Posts tagged kicker
Long Distance Field Goal High School: Zach Daughtery, 50 yards
Long Distance Kickoff: Matt Carter, 65 yards, 3.51
Hang Time Punt: Mitchell Ludwig, 41 yards, 4.82
Out of Bounds Punt Right: Tyler Ganhao, 2 yard-line
Out of Bounds Punt Left: Blaine Friday, 3.5 yard-line
Fastest Single Snap: Zach Ross, .81
Most Accurate Snapper: Zach Ross, 22 of 30
Austin Crimmins, kicker, 2012
Matt Carter, kicker, 2012
Killian Mulkern kicker, 2012
Long distance field goal: C.J. Elder, 46 yards
Long distance kickoff: Ralphie Freibert, 67 yards, 3.7 hang time
Hang time punt: Dylan Ainsworth, 42 yards, 4.78 hang time
Out of bounds punt right: Cameron Willis
Out of bounds punt left: Braxton Akridge
Fastest single snap: Cody Nelson, 0.96
Most accurate snapper: Tanner Warner, 10 out of 30 points
“QUALITY NOT QUANTITY.”
Coaches know that the kicking game is 1/3 of the total game but lets face it, we also know we are not going to spend as much time on the kicking game as we do our offense and defense…and we don’t need to. There are other ways to enhance the importance of the kicking game with a small allotment of time. We all give lip service to the importance of the kicking game and we all may actually believe it but when crunch time comes the kicking game usually comes last.
It’s the last thing we install in the fall.
It’s the last thing we work on during the week.
It’s the last thing we work on during practice.
We are sending a very definite negative message to our players with this time management priority on the kicking game. Players quickly learn that the kicking game is of the least importance and is just an after thought in the game of football.
Good practice organization is the key to maximum use of valuable time. Failing to plan is planning to fail because a lack of planning means a waste of time!
Vince Lombardi once said that “The best practice schedule is a schedule that best simulates game conditions and situations.” We know as coaches that the kicking game happens throughout the course of a football game, not just at the end as in the fourth quarter. If that’s the way it happens in a game then that’s the way it should be practiced. For example, if you really want to make a statement about the importance of the kicking game, begin every practice with a kick-off or return. It takes less than 3 minutes. After all, that’s the way every game begins. It doesn’t have to be live but it can be full speed. Go ahead with warm-ups, stretching, and warm-up drills and then go right into a kick-off or a return first thing. Just like in a game.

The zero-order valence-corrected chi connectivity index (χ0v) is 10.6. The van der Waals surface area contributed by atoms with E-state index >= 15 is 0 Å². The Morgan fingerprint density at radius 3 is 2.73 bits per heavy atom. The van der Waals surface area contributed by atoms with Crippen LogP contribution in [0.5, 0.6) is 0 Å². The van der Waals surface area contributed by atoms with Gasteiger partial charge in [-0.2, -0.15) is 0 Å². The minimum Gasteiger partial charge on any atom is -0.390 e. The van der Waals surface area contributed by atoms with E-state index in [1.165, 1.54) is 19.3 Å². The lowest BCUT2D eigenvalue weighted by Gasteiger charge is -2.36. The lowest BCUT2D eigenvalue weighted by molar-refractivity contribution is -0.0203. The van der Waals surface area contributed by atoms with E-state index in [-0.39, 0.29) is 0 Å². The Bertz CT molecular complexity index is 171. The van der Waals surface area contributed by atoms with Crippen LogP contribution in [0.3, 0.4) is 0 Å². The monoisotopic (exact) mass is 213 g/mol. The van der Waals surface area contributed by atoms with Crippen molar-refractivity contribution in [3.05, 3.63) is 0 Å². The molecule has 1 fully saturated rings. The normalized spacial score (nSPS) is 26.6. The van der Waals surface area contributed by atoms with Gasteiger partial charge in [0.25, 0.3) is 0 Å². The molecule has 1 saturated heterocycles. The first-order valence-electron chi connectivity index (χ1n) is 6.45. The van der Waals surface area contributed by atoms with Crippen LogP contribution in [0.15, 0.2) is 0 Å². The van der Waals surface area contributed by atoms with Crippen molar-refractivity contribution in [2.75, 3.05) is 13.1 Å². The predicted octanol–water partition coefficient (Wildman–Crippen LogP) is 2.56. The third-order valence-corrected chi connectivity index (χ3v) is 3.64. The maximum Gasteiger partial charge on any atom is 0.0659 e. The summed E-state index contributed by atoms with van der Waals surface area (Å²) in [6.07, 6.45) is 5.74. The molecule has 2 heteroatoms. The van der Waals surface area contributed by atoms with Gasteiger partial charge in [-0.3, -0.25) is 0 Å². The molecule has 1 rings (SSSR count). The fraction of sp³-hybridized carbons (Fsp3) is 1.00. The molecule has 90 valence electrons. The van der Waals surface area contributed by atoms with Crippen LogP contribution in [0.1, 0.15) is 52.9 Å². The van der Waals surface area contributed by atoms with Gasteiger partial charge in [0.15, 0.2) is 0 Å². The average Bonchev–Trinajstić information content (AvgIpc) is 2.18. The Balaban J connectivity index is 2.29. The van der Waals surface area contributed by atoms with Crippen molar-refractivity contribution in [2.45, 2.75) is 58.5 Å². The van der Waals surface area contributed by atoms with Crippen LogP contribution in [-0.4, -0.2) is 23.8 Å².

You will be amazed at how much this simple point of emphases will improve your entire kicking game. We know how much the game of football is purely psychological so you can see right away how this will work. Your players know that they start every football day with the kicking game. Right away they begin to realize just how important this phase of the game really is. You are not spending any more time kicking, this may even take less time once it becomes a habit, but the priority you are placing on it makes a world of difference. Do the same thing with your punting, extra points and field goals. Mix them in at various times in your practice schedule. There are sections in our book – Get a kick out of practice - to show you exactly how this can be done. The more you get into the habit of doing it this way the more efficient you become and the less time it takes. You will find that this practice method also pays dividends on game day as your players become used to sudden change and kicking game situations and respond to them better in game situations because that’s the way they practice EVERY DAY!
Excerpts from the book -Get a “kick” out of practice
Written by Coach Bill Tom Ross and Coach Rick Sang
Available at Prokicker.com